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I recently decided to flush and bleed brakes and clutch on my level 3. Had 10,000 miles and was just over 2 years old. Purchased a MityVac to help me do the job by myself. The mityvac worked somewhat but started leaking air around the hose connections and would not hold a vacuum more than a few seconds. Soon as I fabricated a hose clamp to fix one air leak, another would surface. It soon became frustrating. I decided to order some "speedbleeders" that I had read about on the forum. I installed them, including one for the clutch, and they worked beautifully. No mess, no fuss and a one man job. The brakes and the clutch are firmer and work better now than they ever did, even when brand new. Can't say enough about them.
 

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Many here have been there too.... Purchase the speed bleeders and wha-lah... mine work great too!
 

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:thumbup:
Speedbleeders just make the process so much easier.

I recently decided to flush and bleed brakes and clutch on my level 3. Had 10,000 miles and was just over 2 years old. Purchased a MityVac to help me do the job by myself. The mityvac worked somewhat but started leaking air around the hose connections and would not hold a vacuum more than a few seconds. Soon as I fabricated a hose clamp to fix one air leak, another would surface. It soon became frustrating. I decided to order some "speedbleeders" that I had read about on the forum. I installed them, including one for the clutch, and they worked beautifully. No mess, no fuss and a one man job. The brakes and the clutch are firmer and work better now than they ever did, even when brand new. Can't say enough about them.
 

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I recently decided to flush and bleed brakes and clutch on my level 3. Had 10,000 miles and was just over 2 years old. Purchased a MityVac to help me do the job by myself. The mityvac worked somewhat but started leaking air around the hose connections and would not hold a vacuum more than a few seconds. Soon as I fabricated a hose clamp to fix one air leak, another would surface. It soon became frustrating. I decided to order some "speedbleeders" that I had read about on the forum. I installed them, including one for the clutch, and they worked beautifully. No mess, no fuss and a one man job. The brakes and the clutch are firmer and work better now than they ever did, even when brand new. Can't say enough about them.
I am curious why with a bike 2 years old and 10,000 miles you would need to do this in the first place. Seems a bit premature in my opinion.
 

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After about 10k miles in 6 months last year, the color of the fluid in my rear brake reservoir had turned pretty dark. The front was still clear (I had changed them both at the same time over the winter). So I replaced the fluid in the rear brake pedal system. Now I normally do it every year after 20k miles but for some reason, there was more contamination of the fluid in a shorter period last year. I just keep an eye on the fluid color and go from there.

Honda recommends 12k or every 2 years. Just keep an eye on it, if the fluid has a nice clear look, then you're okay. If not, replace it. Don't just ignore it because you think it should go longer. Different riding conditions, different weather, etc can make a big difference in how quickly the fluid absorbs moisture and becomes contaminated.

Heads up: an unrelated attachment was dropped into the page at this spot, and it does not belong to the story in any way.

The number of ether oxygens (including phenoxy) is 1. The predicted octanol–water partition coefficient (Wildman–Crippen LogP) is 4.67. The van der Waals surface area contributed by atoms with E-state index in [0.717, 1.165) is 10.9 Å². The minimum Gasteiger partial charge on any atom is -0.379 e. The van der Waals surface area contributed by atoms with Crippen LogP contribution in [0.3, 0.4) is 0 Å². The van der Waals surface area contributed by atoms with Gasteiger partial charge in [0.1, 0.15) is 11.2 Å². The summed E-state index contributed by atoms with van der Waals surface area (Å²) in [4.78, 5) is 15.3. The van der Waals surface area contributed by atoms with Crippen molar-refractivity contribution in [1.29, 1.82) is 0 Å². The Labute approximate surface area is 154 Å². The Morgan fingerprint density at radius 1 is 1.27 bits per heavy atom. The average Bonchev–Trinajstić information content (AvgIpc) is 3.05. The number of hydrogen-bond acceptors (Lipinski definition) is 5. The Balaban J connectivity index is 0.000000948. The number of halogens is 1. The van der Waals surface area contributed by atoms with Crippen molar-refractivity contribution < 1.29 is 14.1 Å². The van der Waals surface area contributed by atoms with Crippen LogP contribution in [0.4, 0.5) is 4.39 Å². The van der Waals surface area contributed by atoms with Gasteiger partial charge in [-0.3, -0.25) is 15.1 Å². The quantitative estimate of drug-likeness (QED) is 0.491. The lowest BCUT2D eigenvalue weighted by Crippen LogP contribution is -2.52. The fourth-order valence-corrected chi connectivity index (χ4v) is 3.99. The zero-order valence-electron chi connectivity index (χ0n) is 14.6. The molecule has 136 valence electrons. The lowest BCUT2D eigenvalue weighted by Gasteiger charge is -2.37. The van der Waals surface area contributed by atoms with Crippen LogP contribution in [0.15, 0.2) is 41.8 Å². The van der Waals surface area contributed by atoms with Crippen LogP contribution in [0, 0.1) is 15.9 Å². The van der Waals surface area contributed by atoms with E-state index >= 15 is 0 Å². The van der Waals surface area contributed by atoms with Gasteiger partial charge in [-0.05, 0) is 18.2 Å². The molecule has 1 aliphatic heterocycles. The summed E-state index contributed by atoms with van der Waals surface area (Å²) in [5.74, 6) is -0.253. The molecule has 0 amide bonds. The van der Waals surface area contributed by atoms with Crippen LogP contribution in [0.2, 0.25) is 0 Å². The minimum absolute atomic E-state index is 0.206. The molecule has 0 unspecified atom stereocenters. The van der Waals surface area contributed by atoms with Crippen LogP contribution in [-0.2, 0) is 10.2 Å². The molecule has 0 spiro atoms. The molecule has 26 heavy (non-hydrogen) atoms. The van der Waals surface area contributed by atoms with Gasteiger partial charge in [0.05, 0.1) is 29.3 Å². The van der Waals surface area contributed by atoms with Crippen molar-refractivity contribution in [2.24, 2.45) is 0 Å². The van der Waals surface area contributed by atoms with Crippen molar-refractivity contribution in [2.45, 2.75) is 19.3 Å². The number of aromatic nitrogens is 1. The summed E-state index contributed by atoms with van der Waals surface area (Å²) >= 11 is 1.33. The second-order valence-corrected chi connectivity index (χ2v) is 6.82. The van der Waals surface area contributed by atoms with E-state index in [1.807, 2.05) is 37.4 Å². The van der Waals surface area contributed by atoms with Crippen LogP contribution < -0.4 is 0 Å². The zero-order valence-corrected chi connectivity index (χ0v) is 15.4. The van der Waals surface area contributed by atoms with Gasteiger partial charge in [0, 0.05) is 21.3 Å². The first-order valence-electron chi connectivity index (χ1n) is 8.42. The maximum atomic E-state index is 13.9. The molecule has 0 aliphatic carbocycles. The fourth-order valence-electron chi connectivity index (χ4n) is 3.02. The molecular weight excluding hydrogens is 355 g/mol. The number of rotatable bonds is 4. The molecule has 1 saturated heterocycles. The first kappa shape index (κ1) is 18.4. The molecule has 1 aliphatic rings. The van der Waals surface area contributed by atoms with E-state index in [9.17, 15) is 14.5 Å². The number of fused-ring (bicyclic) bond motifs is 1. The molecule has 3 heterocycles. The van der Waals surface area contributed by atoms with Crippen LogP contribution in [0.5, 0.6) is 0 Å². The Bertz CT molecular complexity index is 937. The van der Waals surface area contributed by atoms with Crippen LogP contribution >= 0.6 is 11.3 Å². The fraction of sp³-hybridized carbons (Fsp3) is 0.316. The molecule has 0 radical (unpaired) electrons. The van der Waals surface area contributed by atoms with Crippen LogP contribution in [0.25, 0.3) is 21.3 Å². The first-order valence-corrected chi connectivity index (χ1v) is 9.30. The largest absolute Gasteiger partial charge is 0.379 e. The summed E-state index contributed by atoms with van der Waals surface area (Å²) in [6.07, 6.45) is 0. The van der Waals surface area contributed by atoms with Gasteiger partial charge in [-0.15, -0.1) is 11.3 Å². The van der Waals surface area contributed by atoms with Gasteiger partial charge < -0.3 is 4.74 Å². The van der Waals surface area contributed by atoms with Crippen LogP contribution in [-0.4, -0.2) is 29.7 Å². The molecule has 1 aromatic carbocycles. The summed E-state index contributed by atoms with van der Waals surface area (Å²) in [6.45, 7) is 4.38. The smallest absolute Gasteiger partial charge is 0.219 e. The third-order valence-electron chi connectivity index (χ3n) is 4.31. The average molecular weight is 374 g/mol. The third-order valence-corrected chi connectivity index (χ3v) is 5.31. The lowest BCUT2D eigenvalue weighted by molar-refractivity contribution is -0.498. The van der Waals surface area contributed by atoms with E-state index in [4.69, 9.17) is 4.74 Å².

I am curious why with a bike 2 years old and 10,000 miles you would need to do this in the first place. Seems a bit premature in my opinion.
 

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After about 10k miles in 6 months last year, the color of the fluid in my rear brake reservoir had turned pretty dark. The front was still clear (I had changed them both at the same time over the winter). So I replaced the fluid in the rear brake pedal system. Now I normally do it every year after 20k miles but for some reason, there was more contamination of the fluid in a shorter period last year. I just keep an eye on the fluid color and go from there.

Honda recommends 12k or every 2 years. Just keep an eye on it, if the fluid has a nice clear look, then you're okay. If not, replace it. Don't just ignore it because you think it should go longer. Different riding conditions, different weather, etc can make a big difference in how quickly the fluid absorbs moisture and becomes contaminated.
:thumbup:
 

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I recently decided to flush and bleed brakes and clutch on my level 3. Had 10,000 miles and was just over 2 years old. Purchased a MityVac to help me do the job by myself. The mityvac worked somewhat but started leaking air around the hose connections and would not hold a vacuum more than a few seconds. Soon as I fabricated a hose clamp to fix one air leak, another would surface. It soon became frustrating. I decided to order some "speedbleeders" that I had read about on the forum. I installed them, including one for the clutch, and they worked beautifully. No mess, no fuss and a one man job. The brakes and the clutch are firmer and work better now than they ever did, even when brand new. Can't say enough about them.
I am glad to hear this, I have my order of Speedbleeders setting at the house awaiting my doing a bunch of work on my 2012, got 20k on her and it is time to do it.

Gunna do all of the fluids, Air filter, Tripple Trees, Stem Bearings, PMT's, Fork Seals, Guide and Slider Bushings, just awaiting on a new Fork Brace, I cannot decide on which one to purchase. :shrug:
 
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